/dev/nvme0n1p2    none     swap    sw                0 0
/dev/nvme0n1p3    /        ext4    noatime   0 1
/dev/nvme0n1p4    /home    ext4    noatime   0 1

As pointed out by stefantalpalaru on comments, it is recommended to schedule a SSD TRIM on your crontab once in a while, see Gentoo Wiki on SSD for more details.

encrypted /home auto-mounted at login

I advise adding the cryptsetup to your USE variable in /etc/portage/make.conf and then updating your @world with a emerge -NDuq @world.

I assume you don’t have created your user yet so your unmounted /home is empty. Make sure that :

  • your /dev/nvme0n1p4 home partition is not mounted
  • you removed the corresponding /home line from your /etc/fstab (we’ll configure pam_mount to get it auto-mounted on login)

AFAIK, the LUKS password you’ll set on the first slot when issuing luksFormat below should be the same as your user’s password !

(chroot) # cryptsetup luksFormat -s 512 /dev/nvme0n1p4
(chroot) # cryptsetup luksOpen /dev/nvme0n1p4 crypt_home
(chroot) # mkfs.ext4 /dev/mapper/crypt_home
(chroot) # mount /dev/mapper/crypt_home /home
(chroot) # useradd -m -G wheel,audio,video,plugdev,portage,users USERNAME
(chroot) # passwd USERNAME
(chroot) # umount /home
(chroot) # cryptsetup luksClose crypt_home

We’ll use sys-auth/pam_mount to manage the mounting of our /home partition when a user logs in successfully, so make sure you emerge pam_mount first, then configure the following files :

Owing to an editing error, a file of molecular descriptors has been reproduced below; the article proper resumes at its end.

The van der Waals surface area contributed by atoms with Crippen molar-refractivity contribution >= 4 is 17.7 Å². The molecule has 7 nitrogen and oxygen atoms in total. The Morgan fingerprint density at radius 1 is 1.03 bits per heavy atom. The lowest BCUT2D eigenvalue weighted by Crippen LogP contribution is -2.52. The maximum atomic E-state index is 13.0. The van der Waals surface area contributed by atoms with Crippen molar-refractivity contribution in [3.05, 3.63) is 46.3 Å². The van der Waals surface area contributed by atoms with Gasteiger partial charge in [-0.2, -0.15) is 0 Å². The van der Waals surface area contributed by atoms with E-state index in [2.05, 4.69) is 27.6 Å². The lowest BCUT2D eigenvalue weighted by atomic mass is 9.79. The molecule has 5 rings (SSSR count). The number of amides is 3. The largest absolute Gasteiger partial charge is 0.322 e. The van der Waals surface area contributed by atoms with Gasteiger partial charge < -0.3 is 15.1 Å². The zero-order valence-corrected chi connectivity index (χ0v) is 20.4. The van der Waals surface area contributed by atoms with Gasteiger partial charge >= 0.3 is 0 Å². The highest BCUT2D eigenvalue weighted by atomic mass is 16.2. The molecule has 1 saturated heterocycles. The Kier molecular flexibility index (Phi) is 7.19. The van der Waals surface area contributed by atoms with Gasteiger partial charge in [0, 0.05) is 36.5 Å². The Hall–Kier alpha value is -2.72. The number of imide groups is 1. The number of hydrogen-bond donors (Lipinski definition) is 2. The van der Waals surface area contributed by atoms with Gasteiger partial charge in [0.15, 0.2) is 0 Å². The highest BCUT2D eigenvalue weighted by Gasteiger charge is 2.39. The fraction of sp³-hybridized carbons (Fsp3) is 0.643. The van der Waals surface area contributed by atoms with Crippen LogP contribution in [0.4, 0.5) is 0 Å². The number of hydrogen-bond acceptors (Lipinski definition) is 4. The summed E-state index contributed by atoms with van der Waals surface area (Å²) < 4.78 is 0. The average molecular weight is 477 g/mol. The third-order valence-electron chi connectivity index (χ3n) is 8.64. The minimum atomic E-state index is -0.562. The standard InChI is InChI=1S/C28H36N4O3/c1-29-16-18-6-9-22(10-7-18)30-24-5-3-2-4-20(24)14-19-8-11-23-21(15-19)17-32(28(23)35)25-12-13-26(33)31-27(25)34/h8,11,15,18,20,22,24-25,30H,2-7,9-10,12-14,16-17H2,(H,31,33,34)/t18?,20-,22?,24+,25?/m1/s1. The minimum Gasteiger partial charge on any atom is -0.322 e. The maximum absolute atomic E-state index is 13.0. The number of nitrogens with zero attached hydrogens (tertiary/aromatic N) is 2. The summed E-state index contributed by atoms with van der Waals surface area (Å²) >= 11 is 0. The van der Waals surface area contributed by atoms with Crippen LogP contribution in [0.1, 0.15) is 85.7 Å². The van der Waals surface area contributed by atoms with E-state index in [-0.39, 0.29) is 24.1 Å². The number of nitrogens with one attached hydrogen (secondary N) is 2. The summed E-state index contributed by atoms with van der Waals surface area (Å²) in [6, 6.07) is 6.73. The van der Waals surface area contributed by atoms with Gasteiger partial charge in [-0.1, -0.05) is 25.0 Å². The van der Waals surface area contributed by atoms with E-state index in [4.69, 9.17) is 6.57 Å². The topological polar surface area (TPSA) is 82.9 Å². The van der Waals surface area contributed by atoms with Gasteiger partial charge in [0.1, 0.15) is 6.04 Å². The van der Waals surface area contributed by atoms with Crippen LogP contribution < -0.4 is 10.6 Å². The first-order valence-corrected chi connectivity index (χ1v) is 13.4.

• /etc/security/pam_mount.conf.xml (only line added is the volume one)
<?xml version="1.0" encoding="utf-8" ?>
<!DOCTYPE pam_mount SYSTEM "pam_mount.conf.xml.dtd">
<!--
	See pam_mount.conf(5) for a description.
-->

<pam_mount>

		<!-- debug should come before everything else,
		since this file is still processed in a single pass
		from top-to-bottom -->

<debug enable="0" />

		<!-- Volume definitions -->

<volume user="USERNAME" fstype="auto" path="/dev/nvme0n1p4" mountpoint="/home" options="fsck,noatime" />

		<!-- pam_mount parameters: General tunables -->

<!--
<luserconf name=".pam_mount.conf.xml" />
-->

<!-- Note that commenting out mntoptions will give you the defaults.
     You will need to explicitly initialize it with the empty string
     to reset the defaults to nothing. -->
<mntoptions allow="nosuid,nodev,loop,encryption,fsck,nonempty,allow_root,allow_other" />
<!--
<mntoptions deny="suid,dev" />
<mntoptions allow="*" />
<mntoptions deny="*" />
-->
<mntoptions require="nosuid,nodev" />

<!-- requires ofl from hxtools to be present -->